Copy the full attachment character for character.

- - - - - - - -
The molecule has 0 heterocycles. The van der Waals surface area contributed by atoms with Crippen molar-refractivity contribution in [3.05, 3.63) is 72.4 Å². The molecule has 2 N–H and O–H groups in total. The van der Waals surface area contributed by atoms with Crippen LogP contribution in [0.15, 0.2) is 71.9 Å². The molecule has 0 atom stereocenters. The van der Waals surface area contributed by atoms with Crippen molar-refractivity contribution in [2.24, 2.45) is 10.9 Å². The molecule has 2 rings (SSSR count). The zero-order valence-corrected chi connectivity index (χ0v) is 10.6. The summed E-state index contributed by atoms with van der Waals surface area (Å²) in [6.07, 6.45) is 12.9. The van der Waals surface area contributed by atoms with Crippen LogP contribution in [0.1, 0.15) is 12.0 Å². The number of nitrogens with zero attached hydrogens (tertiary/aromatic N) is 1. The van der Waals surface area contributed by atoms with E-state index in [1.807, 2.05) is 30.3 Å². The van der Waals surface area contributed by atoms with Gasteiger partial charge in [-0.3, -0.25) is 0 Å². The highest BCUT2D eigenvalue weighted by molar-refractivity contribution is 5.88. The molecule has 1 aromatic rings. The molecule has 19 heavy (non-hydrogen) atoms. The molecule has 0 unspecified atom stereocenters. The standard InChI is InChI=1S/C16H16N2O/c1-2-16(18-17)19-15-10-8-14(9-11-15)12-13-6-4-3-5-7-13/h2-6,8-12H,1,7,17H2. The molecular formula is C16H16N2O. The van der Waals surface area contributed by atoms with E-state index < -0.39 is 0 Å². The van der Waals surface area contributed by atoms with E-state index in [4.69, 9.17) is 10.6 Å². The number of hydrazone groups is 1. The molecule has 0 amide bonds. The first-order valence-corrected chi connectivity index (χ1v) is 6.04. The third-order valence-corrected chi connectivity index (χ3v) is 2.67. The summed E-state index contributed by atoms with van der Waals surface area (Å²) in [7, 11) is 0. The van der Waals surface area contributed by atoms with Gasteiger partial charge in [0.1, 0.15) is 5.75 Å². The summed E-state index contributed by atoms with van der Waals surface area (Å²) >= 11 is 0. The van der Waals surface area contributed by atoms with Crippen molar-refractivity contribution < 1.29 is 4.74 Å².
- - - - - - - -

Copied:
The molecule has 0 heterocycles. The van der Waals surface area contributed by atoms with Crippen molar-refractivity contribution in [3.05, 3.63) is 72.4 Å². The molecule has 2 N–H and O–H groups in total. The van der Waals surface area contributed by atoms with Crippen LogP contribution in [0.15, 0.2) is 71.9 Å². The molecule has 0 atom stereocenters. The van der Waals surface area contributed by atoms with Crippen molar-refractivity contribution in [2.24, 2.45) is 10.9 Å². The molecule has 2 rings (SSSR count). The zero-order valence-corrected chi connectivity index (χ0v) is 10.6. The summed E-state index contributed by atoms with van der Waals surface area (Å²) in [6.07, 6.45) is 12.9. The van der Waals surface area contributed by atoms with Crippen LogP contribution in [0.1, 0.15) is 12.0 Å². The number of nitrogens with zero attached hydrogens (tertiary/aromatic N) is 1. The van der Waals surface area contributed by atoms with E-state index in [1.807, 2.05) is 30.3 Å². The van der Waals surface area contributed by atoms with Gasteiger partial charge in [-0.3, -0.25) is 0 Å². The highest BCUT2D eigenvalue weighted by molar-refractivity contribution is 5.88. The molecule has 1 aromatic rings. The molecule has 19 heavy (non-hydrogen) atoms. The molecule has 0 unspecified atom stereocenters. The standard InChI is InChI=1S/C16H16N2O/c1-2-16(18-17)19-15-10-8-14(9-11-15)12-13-6-4-3-5-7-13/h2-6,8-12H,1,7,17H2. The molecular formula is C16H16N2O. The van der Waals surface area contributed by atoms with E-state index < -0.39 is 0 Å². The van der Waals surface area contributed by atoms with E-state index in [4.69, 9.17) is 10.6 Å². The number of hydrazone groups is 1. The molecule has 0 amide bonds. The first-order valence-corrected chi connectivity index (χ1v) is 6.04. The third-order valence-corrected chi connectivity index (χ3v) is 2.67. The summed E-state index contributed by atoms with van der Waals surface area (Å²) in [7, 11) is 0. The van der Waals surface area contributed by atoms with Gasteiger partial charge in [0.1, 0.15) is 5.75 Å². The summed E-state index contributed by atoms with van der Waals surface area (Å²) >= 11 is 0. The van der Waals surface area contributed by atoms with Crippen molar-refractivity contribution < 1.29 is 4.74 Å².